Upskilling is essential if you want to move up. Employees can take on new leadership roles when they add new knowledge and skills. With all the remote learning opportunities available, it’s great to know that e-learning boost retention by 25 to 60% (as opposed to 8-10% with traditional training).
You need tech skills for the distance economy. In 2017, the McKinsey Global Institute estimated that as many as 375 million workers—or 14 percent of the global workforce—would have to switch occupations or acquire new skills by 2030 because of automation and artificial intelligence. One Brookings study found that the share of jobs requiring a high level of digital skills more than tripled—to encompass nearly a quarter of all jobs— between 2002 and 2016. And the share of jobs requiring AI skills has grown 4.5X since 2013. The benefits of digital transformation are everywhere, from improving customer engagement and revenue to boosting employee morale.
Adding a certification to help you do your job better and get better pay. Workers with certifications such as PMP (Project Management Professional) earn more than their non-certified counterparts. According to one study, PMP’s earn 22 percent higher salaries than their non-certified peers across 42 countries.
If you are self-employed, now is the time to increase your learning. And you may even get tax deduction for the cost. In addition to improving digital skills, consider what knowledge will make you better at running your small business. For example, there are loads of great courses in everything from public speaking to accounting on LinkedIn Learning.
Amy DeLouise owns a digital media company and helps people improve their digital and entrepreneurial skills with courses on LinkedIn Learning.
As busy creatives, we are always racing the clock. We might be rushing to deliver a portfolio of new photos for a client. Or working overnight on a new website. Or finishing a series of final edits in order to deliver videos for a virtual conference. Whatever we are working on, we will probably do it again some time soon. So it makes sense when marketing our creative businesses to develop packages of products and services that help our customers get what they need, when they need it, and help us deliver quality for a consistent price. One of the ways we can do that is by planning ahead for common types of projects for predictable types of customers and organizations. In short, building customer profiles.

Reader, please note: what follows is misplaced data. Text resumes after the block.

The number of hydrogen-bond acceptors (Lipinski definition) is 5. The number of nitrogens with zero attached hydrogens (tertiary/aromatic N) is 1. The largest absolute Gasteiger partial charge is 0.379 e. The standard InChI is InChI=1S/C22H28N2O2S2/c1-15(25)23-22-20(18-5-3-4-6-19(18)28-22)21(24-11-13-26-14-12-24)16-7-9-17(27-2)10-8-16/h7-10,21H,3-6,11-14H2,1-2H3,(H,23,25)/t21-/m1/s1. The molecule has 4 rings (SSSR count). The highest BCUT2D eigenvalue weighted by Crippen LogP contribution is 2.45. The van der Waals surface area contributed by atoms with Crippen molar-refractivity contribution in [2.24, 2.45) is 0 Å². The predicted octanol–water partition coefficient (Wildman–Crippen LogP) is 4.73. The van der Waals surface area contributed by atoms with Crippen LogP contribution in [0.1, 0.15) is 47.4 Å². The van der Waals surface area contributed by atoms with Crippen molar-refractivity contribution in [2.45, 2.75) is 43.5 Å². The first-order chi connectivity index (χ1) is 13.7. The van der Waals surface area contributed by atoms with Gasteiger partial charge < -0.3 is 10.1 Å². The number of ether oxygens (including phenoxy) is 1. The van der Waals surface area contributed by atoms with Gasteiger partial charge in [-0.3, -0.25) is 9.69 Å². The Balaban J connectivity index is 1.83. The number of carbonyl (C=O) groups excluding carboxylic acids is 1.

Creating prospective customer and project profiles can actually be a lot of fun. It’s a good strategic planning exercise for a company retreat. First step: put yourself in the client’s shoes. What are the problems they need to solve? What would be the financial and time pressures on such a project? What “pain points” could you solve for this type of company or organization?
Figuring out the answers to these questions before you are faced with the precise project can help you market your company and your solutions, and set yourself apart in a crowded field. They can also help you consider how much time and staffing you’d need to accomplish those projects quickly.
Let’s say you own a graphics design company. There might be four profiles that show the different problems your customers face and the solutions you can provide. You want to focus on different sized customers, because their structure affects the kinds of problems they face. A small company might need help with a website design or refresh. They don’t have anyone in-house with the time to do it. They can update the content themselves, once you set it up for them, but they have a limited ability to do major design changes. For this kind of client, you can create a template approach that can be customized, since they won’t want to spend large amounts of money. But it is also a great gateway project for other, bigger projects.
By contrast, a large company with a big in-house design and communications shop might have a completely different set of deliverables for a website redesign. They may want not just a new website but an entirely new logo and brand redesign, along with brand identity elements for every channel, and a brand guide on how to use them. There might be feedback from multiple different departments along the way, with a more time-consuming workflow as a result.
As you think through all the different kinds of problems clients have, you can design a few profiles that fit. And that gives you the type of customer you are pitching to, so you can design appropriate marketing campaigns and sales strategies. These profiles are also useful frameworks as you develop package pricing and bids.
Whether your creative business is large or small, creating detailed client and project profiles is a great way to jump-start your strategic planning for the New Year.
This blog post is adapted from Amy’s upcoming LinkedIn Learning course on Launching Your Creative Business. See LinkedIn Learning for more of her video courses.
Brands deliver value. To customers (a consistency of brand promise, or “knowing what you’ll get”). To shareholders (increased revenues, a shorter sales/conversion cycle). To employees (motivated and brand-engaged employees have less turnover, higher satisfaction, and deliver better on KPI’s).